Tuesday, June 19, 2007

Reading: An Essay, by Hugh Walpole

Reading: An Essay, by Hugh Walpole (NY: Harper and Brothers, 1927).

I was delighted to read, in the shop no less, this delightful book by the popular early 20th century American novelist. Walpole shies away from offering suggested reading lists, recommending instead that one meander along an individual trail of books because:

"...I believe, with the pleasures of Reading it can be nothing if it is not autobiographical, for the only certain thing about Reading is that it is personal first, personal second, and personal all of the time, and Milton's PARADISE LOST and Dante's DIVINA COMEDIA may be the twin dominating peaks of a glorious range, but they are nothing to you whatever if you happen to be looking the other way."

*Note to self: Read Milton and Dante before people think you are illiterate.

This extended essay has so many great quotes about books to savor. Here's another:

"On looking around you it is the books that you have loved that count, not the books that you have criticised, and by that, of course, I do not mean that you should be one of those sentimental readers to whom a book is a sort of meringue; readers who wallow in books like pigs in a trough, to obtain every sort of emotion save only the intellectual one."

Walpole revels in the books he's read, starting with the childhood standouts, "Lottie's Visit to Grandmamma" and "Alice in Wonderland", (which gave him a lifelong distrust of men with drooping moustaches like the venal Walrus), doled out parsimoniously during his Victorian childhood when reading too many books (and never ANY on Sundays) was not recommended as part of a moral upbringing. He gorged on Walter Scott's historical romances during his teen years, especially during school holidays when rabid recreational reading was considered much more acceptable and the scenes he paints of settling down in cozy, thick-curtained libraries with a good book in front of a crackling fire made me swoon.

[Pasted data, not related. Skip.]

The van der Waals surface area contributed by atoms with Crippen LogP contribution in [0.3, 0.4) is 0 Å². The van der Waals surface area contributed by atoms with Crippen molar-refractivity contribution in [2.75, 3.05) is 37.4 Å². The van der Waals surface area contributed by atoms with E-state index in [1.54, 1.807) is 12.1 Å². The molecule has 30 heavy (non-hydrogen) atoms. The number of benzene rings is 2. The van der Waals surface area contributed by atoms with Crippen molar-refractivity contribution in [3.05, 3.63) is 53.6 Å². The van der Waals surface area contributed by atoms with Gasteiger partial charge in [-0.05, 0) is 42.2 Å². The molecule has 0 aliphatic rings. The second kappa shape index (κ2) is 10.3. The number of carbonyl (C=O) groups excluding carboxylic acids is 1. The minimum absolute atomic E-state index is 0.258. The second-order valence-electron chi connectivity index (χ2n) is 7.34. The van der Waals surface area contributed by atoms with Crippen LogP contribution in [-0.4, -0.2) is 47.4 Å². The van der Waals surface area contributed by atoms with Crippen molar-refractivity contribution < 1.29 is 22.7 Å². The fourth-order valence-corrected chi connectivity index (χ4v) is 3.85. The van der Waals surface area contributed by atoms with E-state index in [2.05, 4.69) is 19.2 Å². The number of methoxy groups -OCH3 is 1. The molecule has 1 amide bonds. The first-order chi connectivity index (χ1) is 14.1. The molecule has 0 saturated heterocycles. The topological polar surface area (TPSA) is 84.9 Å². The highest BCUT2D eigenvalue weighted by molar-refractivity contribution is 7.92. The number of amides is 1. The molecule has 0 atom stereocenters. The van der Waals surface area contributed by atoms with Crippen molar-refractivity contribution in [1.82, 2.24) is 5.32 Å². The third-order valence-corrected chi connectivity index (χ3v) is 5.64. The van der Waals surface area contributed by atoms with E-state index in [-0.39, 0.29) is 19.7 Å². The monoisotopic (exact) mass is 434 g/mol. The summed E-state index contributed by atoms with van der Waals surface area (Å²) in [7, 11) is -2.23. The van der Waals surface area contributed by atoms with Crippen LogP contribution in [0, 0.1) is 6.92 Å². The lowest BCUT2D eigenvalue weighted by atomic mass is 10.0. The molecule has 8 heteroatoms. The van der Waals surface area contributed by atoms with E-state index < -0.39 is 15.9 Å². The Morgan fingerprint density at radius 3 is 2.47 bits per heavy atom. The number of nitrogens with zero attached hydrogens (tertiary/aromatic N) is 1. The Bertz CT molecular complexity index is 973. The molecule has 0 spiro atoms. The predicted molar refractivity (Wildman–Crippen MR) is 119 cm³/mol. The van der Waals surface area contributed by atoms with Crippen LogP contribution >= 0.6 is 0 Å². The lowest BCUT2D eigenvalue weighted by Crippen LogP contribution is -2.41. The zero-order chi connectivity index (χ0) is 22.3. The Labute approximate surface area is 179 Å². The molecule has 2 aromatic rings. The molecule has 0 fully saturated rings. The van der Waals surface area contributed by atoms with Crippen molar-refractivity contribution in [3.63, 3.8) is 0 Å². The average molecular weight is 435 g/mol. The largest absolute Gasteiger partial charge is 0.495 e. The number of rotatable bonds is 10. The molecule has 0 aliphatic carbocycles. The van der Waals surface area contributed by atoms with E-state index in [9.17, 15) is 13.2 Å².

Walpole writes with an easy grace, peppered with self-deprecating comments about his own foibles in trying to stuff his head with the classics when he was young and feeling overwhelmed by the sheer volume of volumes he hasn't and never will read. He gives gentle criticism to the Sophisticated Readers who look down upon Readers who Read for Enjoyment, and chides the Ordinary Educated Critics who read with pen in hand to note inconsistencies in writing and later send him copious notes about his own novel's mistakes.

Other enchanting passages concern his descriptions of various libraries: The Friendliest: Morgan Library in New York City; Most Interesting: Mr. Thomas Wise's library in Hampstead (Thomas Wise the rare book forger?, yeah, that WOULD be very interesting); The Stupidest: A certain millionaire's library in an unnamed location. He touches upon the fevers of first edition collecting, having passed through it himself ("That does not mean that I would for a moment surrender the original editions that I possess; I love them all, and I think that they have a certain affection in return for me"). He advises reading lustily and sloppily.

A recommended book for any reader touched with bibliophilia.

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